I always think of Christmas dinner as the final sprint of the holiday entertaining race. (New Year’s Eve has never been a big deal to The One and me.)

Because of that, Christmas dessert–the last part of the last meal–sometimes gets short shrift at our house. A simple chocolate cake, some 36-hour chocolate chip cookies, a lemon-blueberry cake. Even a pint of store-bought ice cream.

This year is different, though, right before Christmas (and on his birthday), The One’s retiring. So I thought a fitting way to mark the end of his career–and usher in the beginning of our being together 24/7 (yikes!)–would be a spectacular dessert. And one I’ve never made before: the sticky toffee pudding below.

I’m curious. What about you? By the time Christmas–and, this year, Hannukah–rolls around, are you over entertaining and cooking? Does dessert get shrugged off or do you go all out?

Let me know in the comments how you put a sweet ending to one of the last big holidays of the year.

The word "David" written in script.
A whole frosted white Christmas cake topped with sugared cranberries and rosemary sprigs on a white cake stand.
Sarah Kieffer
1 of 7

White Christmas Cake with White Chocolate Buttercream

This is my favorite white cake, and while I’d eat it perfectly plain, adding cranberry jam, white chocolate buttercream, and sugared cranberries is not a bad idea, either.
A clementine cake on a round silver platter with one slice on a plate beside it.
John Kernick
2 of 7

Clementine Cake

This clementine cake gets its swanky appearance from clementines, satsuma oranges, or tangerines. The cake itself is easy to make from simple everyday ingredients including flour, butter, and eggs, then it’s topped with candied clementine slices. Because it’s got fruit, it’s sorta healthy, right? Ahem.

My husband just told me this clementine cake is one of the best things he’s ever eaten. We are great cooks and very interested eaters, and we have eaten a LOT of great food.

This is a delightful recipe. We have a tangerine tree outside of the kitchen.

I will make this many more times. Thank you so much.

Sticky toffee pudding with vanilla ice cream on a white plate with a fork, beside a small bowl of extra toffee sauce.
Alan Benson
3 of 7

Sticky Toffee Pudding

Sweet, sticky, and completely addictive, it is always a crowd-pleaser. A classic British dessert made with sweet brown sugar and date sponge cake soaked in a buttery, rich, and delicious sticky toffee sauce. Top it with a dollop of whipped cream or vanilla ice cream.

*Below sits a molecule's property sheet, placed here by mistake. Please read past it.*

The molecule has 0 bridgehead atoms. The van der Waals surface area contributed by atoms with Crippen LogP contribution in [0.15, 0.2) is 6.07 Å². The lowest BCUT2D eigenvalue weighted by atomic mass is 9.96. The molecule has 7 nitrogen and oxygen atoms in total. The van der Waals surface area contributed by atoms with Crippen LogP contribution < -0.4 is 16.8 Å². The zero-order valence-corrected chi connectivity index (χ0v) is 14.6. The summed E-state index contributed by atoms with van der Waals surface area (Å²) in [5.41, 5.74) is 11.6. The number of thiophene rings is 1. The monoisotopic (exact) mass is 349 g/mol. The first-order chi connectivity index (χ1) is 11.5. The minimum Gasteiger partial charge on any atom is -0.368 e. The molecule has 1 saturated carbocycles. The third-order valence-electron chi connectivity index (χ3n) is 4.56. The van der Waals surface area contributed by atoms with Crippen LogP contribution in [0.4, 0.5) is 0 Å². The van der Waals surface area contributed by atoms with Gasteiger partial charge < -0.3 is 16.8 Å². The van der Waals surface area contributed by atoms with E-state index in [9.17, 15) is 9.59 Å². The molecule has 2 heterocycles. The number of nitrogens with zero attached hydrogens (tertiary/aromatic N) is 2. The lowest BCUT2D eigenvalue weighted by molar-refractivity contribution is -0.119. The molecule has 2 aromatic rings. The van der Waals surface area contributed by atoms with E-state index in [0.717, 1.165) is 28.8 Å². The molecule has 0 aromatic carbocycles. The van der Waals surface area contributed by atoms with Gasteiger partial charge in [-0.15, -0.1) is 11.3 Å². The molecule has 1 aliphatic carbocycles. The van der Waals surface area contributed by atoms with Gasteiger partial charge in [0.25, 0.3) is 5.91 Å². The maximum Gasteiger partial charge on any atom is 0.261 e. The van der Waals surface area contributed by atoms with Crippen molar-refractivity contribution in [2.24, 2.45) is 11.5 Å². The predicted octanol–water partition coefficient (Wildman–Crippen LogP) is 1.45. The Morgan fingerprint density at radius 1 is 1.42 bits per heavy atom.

A vanilla angel food cake in Bundt form, with a slice on its side, all sprinkled with powdered sugar
4 of 7

Vanilla Angel Food Cake

This vanilla angel food cake has all the delicate goodness of classic angel food cake but is made better with the addition of pure vanilla and a blizzard of confectioners' sugar. But that's not to say you can't continue to improve on it with your favorite embellishment.
A pewter cake stand piled with chocolate truffles.
Erin Scott
5 of 7

Chocolate Bourbon Truffles

Chocolate bourbon truffles are a brilliant and boozy gift for the chocolate lover who has everything.

This chocolate bourbon truffles recipe could not be easier.

A swirled gingerbread Bundt cake with a lemon glaze on top, all on wire rack over a sheet pan.
Suech and Beck
6 of 7

Gingerbread Bundt Cake

This gingerbread Bundt cake has all the warm spicy goodness of gingerbread cookies. As if that weren’t enough, it’s gilded with a sassy and sweetly tart lemon glaze.

I just finished making this gingerbread Bundt cake, and while it was still warm, I cut a small “tasting“ section. Oh my! It’s moist, spicy, and wonderful.

I loved that I had all the ingredients in the house. It came together easily and would be a perfect cake for a beginning baker. Now I can’t wait till dessert!!

A plate with a slice of pound cake with currants, and a cake stand in the background with the remaining cake.
Scott Peterson
7 of 7

Eggnog Pound Cake

This eggnog pound cake, made with rum, nutmeg, eggnog, and studded with currants, is the perfect Christmas Bundt cake or hostess gift.


What’s the most popular Christmas dessert?

This can vary by region. Cheesecake is a common favorite, but many people prefer gingerbread or even an assortment of cookies. For a classic favorite, a yule log dessert also remains popular.

How many desserts should I serve at Christmas?

It depends on the number of people at your table, but we suggest at least two, even for a small gathering. To be safe, plan on two slices of dessert per person.

How should Christmas desserts be stored?

If they contain eggs, milk, or cream, store them in the fridge before and after serving. Other desserts can usually be stored at room temperature.

The collection of holiday dessert recipes above will ensure a spectacular finish to your meal, but if you’re hosting a casual gathering, feel free to just put out some plates of Christmas cookies and call that dessert. You’ve already worked hard enough!

About David Leite

David Leite has received three James Beard Awards for his writing as well as for Leite’s Culinaria. His work has appeared in The New York Times, Martha Stewart Living, Saveur, Bon Appétit, Gourmet, Food & Wine, Yankee, Los Angeles Times, Chicago Tribune, The Washington Post, and more.

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